This tea set, comprised of a kettle on a stand, coffee pot, tea pot, sugar bowl, and waste bowl, was given to the museum by Mrs. Roswell A. Miller, formerly Margaret Carnegie. The initials “RMA” are engraved on the pieces, signifying the owner of the elaborately decorated set. Margaret and Roswell were married on April 23, 1919, at her father’s, Andrew Carnegie’s, mansion on 91st Street and Fifth Avenue—now the site of the Cooper-Hewitt Museum.

The set, made by Tiffany & Co. between 1891 and 1902, consists of squat, globular forms, foliate feet, and fine repoussé work of chrysanthemum flowers. The Chrysanthemum pattern was designed by Charles T. Grosjean (1841-1888) in 1880. Grosjean was responsible for several innovative designs for Tiffany & Co. at the end of the nineteenth century. The pattern, patented on September 21, 1880, is rich with flowing shells, flowers, and foliage—representative of the Rococo Revival style. The forms have all-over decoration, except for an open area at one end to leave space for monogramming. Mr. Miller, in typical Victorian manner, had this space engraved with his initials for personalization. A tray in the Cooper-Hewitt collection, made by Tiffany & Co. around 1893, was also owned by the Millers and was probably used along with the Chrysanthemum set. It bears an inscription noting that it was presented to Roswell A. Miller by the Chicago, Milwaukee, and St. Paul Railway Company on November 16, 1893. The silver pieces were therefore intended for Mr. Miller, which was rather unusual since tea sets were used primarily by women at the end of the 19th century.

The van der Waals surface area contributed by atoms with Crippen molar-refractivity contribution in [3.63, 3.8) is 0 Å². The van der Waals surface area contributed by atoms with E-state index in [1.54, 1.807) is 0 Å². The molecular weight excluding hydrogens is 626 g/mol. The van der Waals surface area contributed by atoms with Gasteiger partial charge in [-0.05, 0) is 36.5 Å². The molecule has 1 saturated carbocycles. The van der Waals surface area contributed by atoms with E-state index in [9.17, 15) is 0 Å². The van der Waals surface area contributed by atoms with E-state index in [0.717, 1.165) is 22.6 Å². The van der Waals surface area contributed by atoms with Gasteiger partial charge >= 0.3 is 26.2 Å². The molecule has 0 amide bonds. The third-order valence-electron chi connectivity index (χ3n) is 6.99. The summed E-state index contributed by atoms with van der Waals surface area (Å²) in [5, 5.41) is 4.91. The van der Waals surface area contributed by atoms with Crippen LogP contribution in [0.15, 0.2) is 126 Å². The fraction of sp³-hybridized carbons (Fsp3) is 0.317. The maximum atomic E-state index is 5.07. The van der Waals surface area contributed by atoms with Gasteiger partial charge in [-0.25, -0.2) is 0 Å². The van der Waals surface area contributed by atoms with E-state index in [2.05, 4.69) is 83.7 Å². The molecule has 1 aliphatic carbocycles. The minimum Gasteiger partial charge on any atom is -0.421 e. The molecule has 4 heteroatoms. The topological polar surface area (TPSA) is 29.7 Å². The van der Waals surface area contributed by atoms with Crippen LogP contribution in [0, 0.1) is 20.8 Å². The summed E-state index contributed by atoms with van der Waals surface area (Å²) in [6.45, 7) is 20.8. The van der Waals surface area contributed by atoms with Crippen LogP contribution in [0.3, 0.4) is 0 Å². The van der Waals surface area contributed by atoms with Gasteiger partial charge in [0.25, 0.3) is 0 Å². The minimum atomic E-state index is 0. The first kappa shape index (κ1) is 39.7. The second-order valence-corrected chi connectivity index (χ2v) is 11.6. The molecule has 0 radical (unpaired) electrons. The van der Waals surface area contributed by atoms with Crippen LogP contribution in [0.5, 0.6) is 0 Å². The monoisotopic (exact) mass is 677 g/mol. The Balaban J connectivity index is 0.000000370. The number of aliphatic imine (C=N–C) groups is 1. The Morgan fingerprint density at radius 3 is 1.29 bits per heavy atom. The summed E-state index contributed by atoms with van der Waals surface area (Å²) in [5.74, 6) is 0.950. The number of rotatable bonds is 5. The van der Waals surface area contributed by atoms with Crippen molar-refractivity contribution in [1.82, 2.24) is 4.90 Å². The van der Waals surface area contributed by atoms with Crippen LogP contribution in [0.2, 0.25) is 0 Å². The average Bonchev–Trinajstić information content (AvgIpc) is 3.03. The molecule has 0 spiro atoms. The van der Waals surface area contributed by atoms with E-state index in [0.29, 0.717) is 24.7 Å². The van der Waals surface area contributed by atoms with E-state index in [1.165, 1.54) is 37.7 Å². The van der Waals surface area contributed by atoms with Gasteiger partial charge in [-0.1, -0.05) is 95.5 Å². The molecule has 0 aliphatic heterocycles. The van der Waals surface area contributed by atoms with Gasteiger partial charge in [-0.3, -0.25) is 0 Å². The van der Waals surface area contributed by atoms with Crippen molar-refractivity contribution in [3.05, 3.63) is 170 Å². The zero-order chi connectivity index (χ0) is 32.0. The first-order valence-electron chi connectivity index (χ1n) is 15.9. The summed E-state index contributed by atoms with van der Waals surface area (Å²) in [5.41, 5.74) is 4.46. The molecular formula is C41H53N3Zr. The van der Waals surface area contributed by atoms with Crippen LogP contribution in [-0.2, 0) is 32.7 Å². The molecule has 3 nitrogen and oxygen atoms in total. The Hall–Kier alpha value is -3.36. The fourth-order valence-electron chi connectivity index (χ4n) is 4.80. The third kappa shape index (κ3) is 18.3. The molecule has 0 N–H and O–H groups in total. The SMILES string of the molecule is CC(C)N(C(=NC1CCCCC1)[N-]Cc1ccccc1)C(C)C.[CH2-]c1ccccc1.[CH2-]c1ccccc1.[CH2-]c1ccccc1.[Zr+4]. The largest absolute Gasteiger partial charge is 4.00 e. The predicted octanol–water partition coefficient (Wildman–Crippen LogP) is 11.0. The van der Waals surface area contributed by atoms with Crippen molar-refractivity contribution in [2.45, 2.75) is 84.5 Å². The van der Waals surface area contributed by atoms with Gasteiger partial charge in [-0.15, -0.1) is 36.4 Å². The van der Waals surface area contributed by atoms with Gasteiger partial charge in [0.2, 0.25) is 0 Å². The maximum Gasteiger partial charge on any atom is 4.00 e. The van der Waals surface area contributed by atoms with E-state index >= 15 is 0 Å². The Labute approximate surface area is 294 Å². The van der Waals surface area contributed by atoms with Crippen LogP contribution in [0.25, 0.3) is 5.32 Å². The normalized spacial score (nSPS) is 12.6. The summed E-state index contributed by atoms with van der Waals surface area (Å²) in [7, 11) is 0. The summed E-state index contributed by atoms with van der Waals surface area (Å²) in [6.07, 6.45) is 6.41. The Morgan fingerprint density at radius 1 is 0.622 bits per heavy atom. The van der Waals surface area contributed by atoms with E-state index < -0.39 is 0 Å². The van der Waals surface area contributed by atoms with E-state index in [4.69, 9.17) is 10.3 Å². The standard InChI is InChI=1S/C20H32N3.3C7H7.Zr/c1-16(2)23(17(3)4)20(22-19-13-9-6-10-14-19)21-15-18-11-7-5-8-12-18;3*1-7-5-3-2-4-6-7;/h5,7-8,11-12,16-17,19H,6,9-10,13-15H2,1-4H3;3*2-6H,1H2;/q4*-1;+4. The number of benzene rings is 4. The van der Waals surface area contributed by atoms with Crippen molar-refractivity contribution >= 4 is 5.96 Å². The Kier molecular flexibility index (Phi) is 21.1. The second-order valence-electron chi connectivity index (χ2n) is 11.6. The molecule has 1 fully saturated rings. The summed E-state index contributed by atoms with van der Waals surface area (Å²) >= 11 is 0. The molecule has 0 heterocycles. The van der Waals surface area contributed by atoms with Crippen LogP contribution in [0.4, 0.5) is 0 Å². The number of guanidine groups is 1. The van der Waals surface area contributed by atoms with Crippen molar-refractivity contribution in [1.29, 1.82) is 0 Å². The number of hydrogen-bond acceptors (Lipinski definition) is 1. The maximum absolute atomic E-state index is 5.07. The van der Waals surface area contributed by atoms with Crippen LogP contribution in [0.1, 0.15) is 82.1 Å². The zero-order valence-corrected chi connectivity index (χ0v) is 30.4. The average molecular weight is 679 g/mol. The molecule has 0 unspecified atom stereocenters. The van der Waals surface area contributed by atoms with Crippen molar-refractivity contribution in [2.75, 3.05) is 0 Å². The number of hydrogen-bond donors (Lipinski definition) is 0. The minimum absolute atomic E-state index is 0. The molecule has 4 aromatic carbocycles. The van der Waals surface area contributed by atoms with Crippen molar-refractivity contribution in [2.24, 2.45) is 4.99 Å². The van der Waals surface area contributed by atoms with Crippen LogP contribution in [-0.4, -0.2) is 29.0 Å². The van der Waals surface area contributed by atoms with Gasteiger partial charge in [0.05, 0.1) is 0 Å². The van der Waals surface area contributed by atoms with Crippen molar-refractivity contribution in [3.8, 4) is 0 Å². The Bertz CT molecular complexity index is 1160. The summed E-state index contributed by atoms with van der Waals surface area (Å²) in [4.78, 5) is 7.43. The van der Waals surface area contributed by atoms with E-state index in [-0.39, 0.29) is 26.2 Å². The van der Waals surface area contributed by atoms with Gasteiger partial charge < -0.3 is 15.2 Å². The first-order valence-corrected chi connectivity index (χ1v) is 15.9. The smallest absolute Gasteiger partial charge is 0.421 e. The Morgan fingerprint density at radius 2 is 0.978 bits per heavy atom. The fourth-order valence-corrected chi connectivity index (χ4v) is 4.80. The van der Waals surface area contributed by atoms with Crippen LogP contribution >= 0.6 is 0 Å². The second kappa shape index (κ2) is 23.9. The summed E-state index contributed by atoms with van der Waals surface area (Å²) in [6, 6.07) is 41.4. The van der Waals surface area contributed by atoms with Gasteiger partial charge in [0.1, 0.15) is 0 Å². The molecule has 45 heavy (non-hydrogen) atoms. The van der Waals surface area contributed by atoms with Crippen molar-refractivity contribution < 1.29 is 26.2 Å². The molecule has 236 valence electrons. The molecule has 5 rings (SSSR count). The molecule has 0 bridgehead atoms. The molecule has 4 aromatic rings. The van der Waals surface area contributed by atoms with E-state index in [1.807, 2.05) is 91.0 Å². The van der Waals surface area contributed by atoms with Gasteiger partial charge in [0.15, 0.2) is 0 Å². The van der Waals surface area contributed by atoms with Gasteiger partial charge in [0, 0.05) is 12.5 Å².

Chrysanthemum was a full-line pattern fairly common for Tiffany flatware and hollowware pieces, including flower vases, trays and waiters, candlesticks, compotes, tureens, gravy and sauceboats, and water pitchers. It was one of four full-line sterling patterns that Grosjean designed for Tiffany & Co. Grosjean’s time at Tiffany & Co. overlapped with and was influenced by Edward C. Moore, Tiffany’s head designer. Moore traveled to Japan and subsequently introduced Tiffany’s popular Japanesque style and study collection. Chrysanthemums have great significance in Japan, and their application on silver design in America reflect the Victorian taste for exoticism and appreciation for the newly-opened trade with Japan. Japanese style featured natural motifs, which were later incorporated into more innovative Art Nouveau patterns such as Tiffany’s Wave (also designed by Grosjean). However, the Chrysanthemum pattern is more traditional, and remained in production well into the 20th century.

This tea set is typical of what a wealthy family in the Victorian era might have owned. More silver pieces were used in this time period than at any other time in history, and tea and coffee sets grew larger and more elaborate than in previous generations. Afternoon tea parties and coffee hours gained popularity, and silver sets were the focal point of these important social gatherings. Beautiful and elaborate possessions displayed the family’s wealth and taste to visitors of the home and were an important part of socialization during the end of the 19th century. This set would certainly have impressed friends of the Millers.

Today is Emily Post’s birthday.

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